Expense #2 - Insurance, Registration, and On-Road Costs

Insurance for electric car owners in Australia is quite high due to EVs being more expensive in general—with parts not readily available.

Additionally, registration can be expensive for EVs. It’s important to note most states have offered incentives to bring these prices down, for now, to encourage more people to buy these new vehicle types.

Expense #3 - Power and Fuel Costs

In Australia, it costs between $0.30 to $0.60 per kWh to charge your car. This means you’d likely be paying roughly $22.45 per charge of your Atto 3 for a driving range of 345 km. A single litre of petrol in a fuel-efficient car gets you roughly 12.5 km and currently costs, at the time of writing, $2.10. 

If we use Atto 3’s range, we’d have to spend approximately $57.96 on petrol in our hypothetical petrol car to achieve this model’s driving range. Another way of looking at this is per km. With electric cars estimated to cost on average 3 cents per kilometre in comparison to petrol cars 12 cents per kilometre, EVs are clear winners of this category.

Will Electric Cars Take Over Petrol And Diesel Cars In Australia?

The short answer is yes. The better question to ask is ‘how long will this take?’ although we’re still a long shot from seeing this happen in Australia or most countries around the world, there are some positive signs. Take the ACTs recent decision to aim for a ban on petrol and diesel engines in 2035, for instance. Here are a few things that need to happen before electric cars take over.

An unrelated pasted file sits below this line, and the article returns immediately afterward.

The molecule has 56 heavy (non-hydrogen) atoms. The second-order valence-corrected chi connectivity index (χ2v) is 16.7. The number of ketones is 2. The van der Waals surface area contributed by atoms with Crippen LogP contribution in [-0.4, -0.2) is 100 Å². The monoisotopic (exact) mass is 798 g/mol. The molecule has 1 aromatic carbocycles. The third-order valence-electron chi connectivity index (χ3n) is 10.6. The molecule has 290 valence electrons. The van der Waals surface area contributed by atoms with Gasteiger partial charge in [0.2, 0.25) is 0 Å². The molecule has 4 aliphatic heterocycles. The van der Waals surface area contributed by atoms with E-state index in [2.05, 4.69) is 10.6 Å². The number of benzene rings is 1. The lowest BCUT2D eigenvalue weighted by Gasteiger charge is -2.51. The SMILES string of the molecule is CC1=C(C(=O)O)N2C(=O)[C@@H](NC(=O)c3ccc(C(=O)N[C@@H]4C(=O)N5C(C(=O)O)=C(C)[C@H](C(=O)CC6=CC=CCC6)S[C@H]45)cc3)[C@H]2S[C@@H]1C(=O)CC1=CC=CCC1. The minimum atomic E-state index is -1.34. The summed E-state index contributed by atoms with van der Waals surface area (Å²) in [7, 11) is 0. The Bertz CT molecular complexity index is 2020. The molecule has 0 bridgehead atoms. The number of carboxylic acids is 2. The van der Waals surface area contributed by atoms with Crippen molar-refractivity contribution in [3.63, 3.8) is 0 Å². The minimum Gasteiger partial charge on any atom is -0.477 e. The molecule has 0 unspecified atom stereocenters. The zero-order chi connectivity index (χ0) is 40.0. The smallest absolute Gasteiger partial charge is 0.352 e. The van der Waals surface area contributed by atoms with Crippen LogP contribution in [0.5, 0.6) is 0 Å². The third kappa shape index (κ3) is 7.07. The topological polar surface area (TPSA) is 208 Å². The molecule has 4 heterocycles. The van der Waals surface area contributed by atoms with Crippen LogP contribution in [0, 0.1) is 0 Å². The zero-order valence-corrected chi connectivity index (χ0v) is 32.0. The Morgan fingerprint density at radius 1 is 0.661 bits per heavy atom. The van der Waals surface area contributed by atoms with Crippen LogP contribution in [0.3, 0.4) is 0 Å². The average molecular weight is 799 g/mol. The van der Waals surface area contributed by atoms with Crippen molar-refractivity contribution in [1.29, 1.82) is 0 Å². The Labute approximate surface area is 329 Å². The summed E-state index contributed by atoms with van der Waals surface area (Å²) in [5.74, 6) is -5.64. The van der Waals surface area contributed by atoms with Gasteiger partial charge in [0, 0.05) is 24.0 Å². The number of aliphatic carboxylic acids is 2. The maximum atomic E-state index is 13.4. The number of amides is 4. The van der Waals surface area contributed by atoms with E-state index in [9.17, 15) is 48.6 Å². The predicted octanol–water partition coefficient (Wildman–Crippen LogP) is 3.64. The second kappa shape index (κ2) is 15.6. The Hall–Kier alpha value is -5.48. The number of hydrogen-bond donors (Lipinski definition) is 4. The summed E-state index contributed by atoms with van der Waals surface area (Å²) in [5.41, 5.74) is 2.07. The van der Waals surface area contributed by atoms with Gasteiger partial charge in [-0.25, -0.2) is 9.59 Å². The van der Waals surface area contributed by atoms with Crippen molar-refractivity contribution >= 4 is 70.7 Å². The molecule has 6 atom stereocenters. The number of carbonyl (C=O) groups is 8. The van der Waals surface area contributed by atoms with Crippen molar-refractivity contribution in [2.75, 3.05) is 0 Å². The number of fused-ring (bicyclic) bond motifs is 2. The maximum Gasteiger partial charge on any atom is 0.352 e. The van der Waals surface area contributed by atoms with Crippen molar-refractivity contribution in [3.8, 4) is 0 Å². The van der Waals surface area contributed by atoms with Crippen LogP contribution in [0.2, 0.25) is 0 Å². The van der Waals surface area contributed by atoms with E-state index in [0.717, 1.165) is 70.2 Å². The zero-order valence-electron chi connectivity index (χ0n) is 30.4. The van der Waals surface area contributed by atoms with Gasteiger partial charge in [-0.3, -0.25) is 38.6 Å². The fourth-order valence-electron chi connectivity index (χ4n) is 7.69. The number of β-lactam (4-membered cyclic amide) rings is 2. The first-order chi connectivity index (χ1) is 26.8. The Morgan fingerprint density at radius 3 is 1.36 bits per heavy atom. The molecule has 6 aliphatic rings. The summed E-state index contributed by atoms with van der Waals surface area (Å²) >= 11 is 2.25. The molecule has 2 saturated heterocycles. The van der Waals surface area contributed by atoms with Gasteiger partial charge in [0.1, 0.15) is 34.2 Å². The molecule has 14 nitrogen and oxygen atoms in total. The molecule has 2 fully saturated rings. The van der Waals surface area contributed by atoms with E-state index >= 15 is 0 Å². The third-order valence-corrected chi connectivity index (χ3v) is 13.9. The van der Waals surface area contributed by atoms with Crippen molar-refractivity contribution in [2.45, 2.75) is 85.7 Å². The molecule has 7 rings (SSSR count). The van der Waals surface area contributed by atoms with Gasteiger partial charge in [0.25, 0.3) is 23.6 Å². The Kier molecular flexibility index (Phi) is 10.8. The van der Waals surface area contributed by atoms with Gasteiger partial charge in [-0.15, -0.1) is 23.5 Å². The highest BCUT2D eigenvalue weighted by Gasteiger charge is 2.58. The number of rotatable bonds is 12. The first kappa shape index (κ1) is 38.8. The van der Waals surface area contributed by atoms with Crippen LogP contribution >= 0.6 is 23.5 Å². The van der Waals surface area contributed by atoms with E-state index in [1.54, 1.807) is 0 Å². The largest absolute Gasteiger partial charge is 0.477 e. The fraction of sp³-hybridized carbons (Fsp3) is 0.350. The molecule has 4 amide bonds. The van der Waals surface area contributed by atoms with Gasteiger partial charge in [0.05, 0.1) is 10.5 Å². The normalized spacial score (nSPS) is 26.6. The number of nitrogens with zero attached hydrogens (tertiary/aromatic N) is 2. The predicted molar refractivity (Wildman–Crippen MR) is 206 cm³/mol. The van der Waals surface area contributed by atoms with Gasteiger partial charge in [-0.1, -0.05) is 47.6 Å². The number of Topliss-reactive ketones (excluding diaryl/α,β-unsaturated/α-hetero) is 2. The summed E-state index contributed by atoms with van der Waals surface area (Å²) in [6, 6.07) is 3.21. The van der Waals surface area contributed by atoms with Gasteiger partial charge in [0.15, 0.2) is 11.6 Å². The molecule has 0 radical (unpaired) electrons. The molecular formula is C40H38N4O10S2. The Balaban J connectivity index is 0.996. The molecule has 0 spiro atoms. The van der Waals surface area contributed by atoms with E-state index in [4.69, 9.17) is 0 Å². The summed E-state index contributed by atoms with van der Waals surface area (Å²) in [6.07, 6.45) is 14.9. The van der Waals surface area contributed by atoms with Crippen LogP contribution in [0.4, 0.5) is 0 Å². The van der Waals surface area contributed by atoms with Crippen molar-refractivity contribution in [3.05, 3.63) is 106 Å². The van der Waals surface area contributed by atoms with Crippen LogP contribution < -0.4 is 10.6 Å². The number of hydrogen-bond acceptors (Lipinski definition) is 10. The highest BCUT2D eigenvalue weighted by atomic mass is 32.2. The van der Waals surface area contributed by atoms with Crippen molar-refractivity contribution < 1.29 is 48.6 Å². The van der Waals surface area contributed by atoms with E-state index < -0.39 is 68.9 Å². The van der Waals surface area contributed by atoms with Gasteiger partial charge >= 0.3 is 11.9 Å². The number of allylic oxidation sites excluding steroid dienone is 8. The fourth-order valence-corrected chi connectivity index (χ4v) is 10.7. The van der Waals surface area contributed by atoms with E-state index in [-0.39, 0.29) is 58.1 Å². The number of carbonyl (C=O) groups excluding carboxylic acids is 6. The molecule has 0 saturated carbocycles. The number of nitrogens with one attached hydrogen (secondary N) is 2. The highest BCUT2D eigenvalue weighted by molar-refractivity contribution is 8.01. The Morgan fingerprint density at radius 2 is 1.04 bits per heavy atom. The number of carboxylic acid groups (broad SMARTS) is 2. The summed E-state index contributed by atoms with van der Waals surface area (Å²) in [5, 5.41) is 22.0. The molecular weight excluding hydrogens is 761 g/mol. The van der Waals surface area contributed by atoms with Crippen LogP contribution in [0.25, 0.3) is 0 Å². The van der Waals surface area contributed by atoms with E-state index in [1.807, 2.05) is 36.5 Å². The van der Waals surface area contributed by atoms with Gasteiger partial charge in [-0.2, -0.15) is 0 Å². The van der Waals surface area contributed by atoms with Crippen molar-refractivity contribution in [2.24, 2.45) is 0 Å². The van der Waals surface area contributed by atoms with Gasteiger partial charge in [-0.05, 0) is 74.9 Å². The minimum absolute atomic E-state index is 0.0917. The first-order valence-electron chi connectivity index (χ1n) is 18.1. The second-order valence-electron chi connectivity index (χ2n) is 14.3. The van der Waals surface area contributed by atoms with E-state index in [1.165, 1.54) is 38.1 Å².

EV Batteries Need to Become Cheaper

The first major step that needs to be taken is that EV batteries need to become cheaper to manufacture. The issue is that batteries and most green technologies, among countless others, rely on minerals that are harder to come by, namely, Lithium. Because supply and demand are so out of balance, it has led to a price increase which is passed on to consumers.  

The good news is that this is expected to improve over time. Additionally, countries are taking further steps to shore up lithium battery production, which should work to reduce manufacturers' costs.

Additional Government Incentives Need To Be Implemented 

While there are some incentives available, they’re simply not enough. It’s clear we need to get more serious about reducing the price of EVs through stronger incentives and subsidies. While we’re not 100% where we’d like to be, it’s clear this is becoming more widely discussed in the chambers of parliament—hopefully, this translates to meaningful legislation.

What Are The Current Australian States’ Government Incentives? 

There are some active incentives across the country for EV owners. Let’s take a look at some of the incentives on the state level to see how this would impact your costs of owning an electric car.

Western Australia

WA has been the slowest to embrace the EV revolution and therefore has been the slowest in offering incentives. In May 2022, that changed. They’ve announced and implemented the following incentives:

  • 10,000 rebates of $3,500 for EVs and hydrogen vehicles valued below $70,000.